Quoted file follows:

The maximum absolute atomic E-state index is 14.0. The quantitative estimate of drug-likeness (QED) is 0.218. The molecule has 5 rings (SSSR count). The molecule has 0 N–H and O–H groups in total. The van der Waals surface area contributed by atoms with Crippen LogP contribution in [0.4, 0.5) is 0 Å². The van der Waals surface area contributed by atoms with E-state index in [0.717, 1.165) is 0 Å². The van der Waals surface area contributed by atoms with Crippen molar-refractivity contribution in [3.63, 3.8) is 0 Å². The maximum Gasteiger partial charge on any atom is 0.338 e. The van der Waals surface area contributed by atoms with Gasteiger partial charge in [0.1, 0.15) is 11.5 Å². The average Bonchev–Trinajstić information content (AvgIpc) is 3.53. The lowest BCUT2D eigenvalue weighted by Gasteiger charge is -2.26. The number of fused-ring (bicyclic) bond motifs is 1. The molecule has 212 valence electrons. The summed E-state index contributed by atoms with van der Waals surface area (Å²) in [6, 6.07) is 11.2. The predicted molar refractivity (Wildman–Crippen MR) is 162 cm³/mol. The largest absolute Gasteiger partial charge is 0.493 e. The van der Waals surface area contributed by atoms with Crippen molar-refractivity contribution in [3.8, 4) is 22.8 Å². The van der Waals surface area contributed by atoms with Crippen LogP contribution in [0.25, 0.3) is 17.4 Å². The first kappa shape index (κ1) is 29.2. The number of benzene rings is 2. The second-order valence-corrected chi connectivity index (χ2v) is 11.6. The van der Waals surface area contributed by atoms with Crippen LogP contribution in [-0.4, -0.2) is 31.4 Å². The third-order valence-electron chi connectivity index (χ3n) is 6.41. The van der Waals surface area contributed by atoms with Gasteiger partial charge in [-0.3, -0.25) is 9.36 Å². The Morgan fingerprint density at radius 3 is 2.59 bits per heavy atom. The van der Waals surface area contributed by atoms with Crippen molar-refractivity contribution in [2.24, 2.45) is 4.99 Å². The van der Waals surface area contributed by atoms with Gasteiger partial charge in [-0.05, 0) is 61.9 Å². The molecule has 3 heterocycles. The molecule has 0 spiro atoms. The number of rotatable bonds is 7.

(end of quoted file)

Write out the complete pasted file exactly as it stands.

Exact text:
The maximum absolute atomic E-state index is 14.0. The quantitative estimate of drug-likeness (QED) is 0.218. The molecule has 5 rings (SSSR count). The molecule has 0 N–H and O–H groups in total. The van der Waals surface area contributed by atoms with Crippen LogP contribution in [0.4, 0.5) is 0 Å². The van der Waals surface area contributed by atoms with E-state index in [0.717, 1.165) is 0 Å². The van der Waals surface area contributed by atoms with Crippen molar-refractivity contribution in [3.63, 3.8) is 0 Å². The maximum Gasteiger partial charge on any atom is 0.338 e. The van der Waals surface area contributed by atoms with Gasteiger partial charge in [0.1, 0.15) is 11.5 Å². The average Bonchev–Trinajstić information content (AvgIpc) is 3.53. The lowest BCUT2D eigenvalue weighted by Gasteiger charge is -2.26. The number of fused-ring (bicyclic) bond motifs is 1. The molecule has 212 valence electrons. The summed E-state index contributed by atoms with van der Waals surface area (Å²) in [6, 6.07) is 11.2. The predicted molar refractivity (Wildman–Crippen MR) is 162 cm³/mol. The largest absolute Gasteiger partial charge is 0.493 e. The van der Waals surface area contributed by atoms with Crippen molar-refractivity contribution in [3.8, 4) is 22.8 Å². The van der Waals surface area contributed by atoms with Crippen LogP contribution in [0.25, 0.3) is 17.4 Å². The first kappa shape index (κ1) is 29.2. The number of benzene rings is 2. The second-order valence-corrected chi connectivity index (χ2v) is 11.6. The van der Waals surface area contributed by atoms with Crippen LogP contribution in [-0.4, -0.2) is 31.4 Å². The third-order valence-electron chi connectivity index (χ3n) is 6.41. The van der Waals surface area contributed by atoms with Gasteiger partial charge in [-0.3, -0.25) is 9.36 Å². The Morgan fingerprint density at radius 3 is 2.59 bits per heavy atom. The van der Waals surface area contributed by atoms with Crippen molar-refractivity contribution in [2.24, 2.45) is 4.99 Å². The van der Waals surface area contributed by atoms with Gasteiger partial charge in [-0.05, 0) is 61.9 Å². The molecule has 3 heterocycles. The molecule has 0 spiro atoms. The number of rotatable bonds is 7.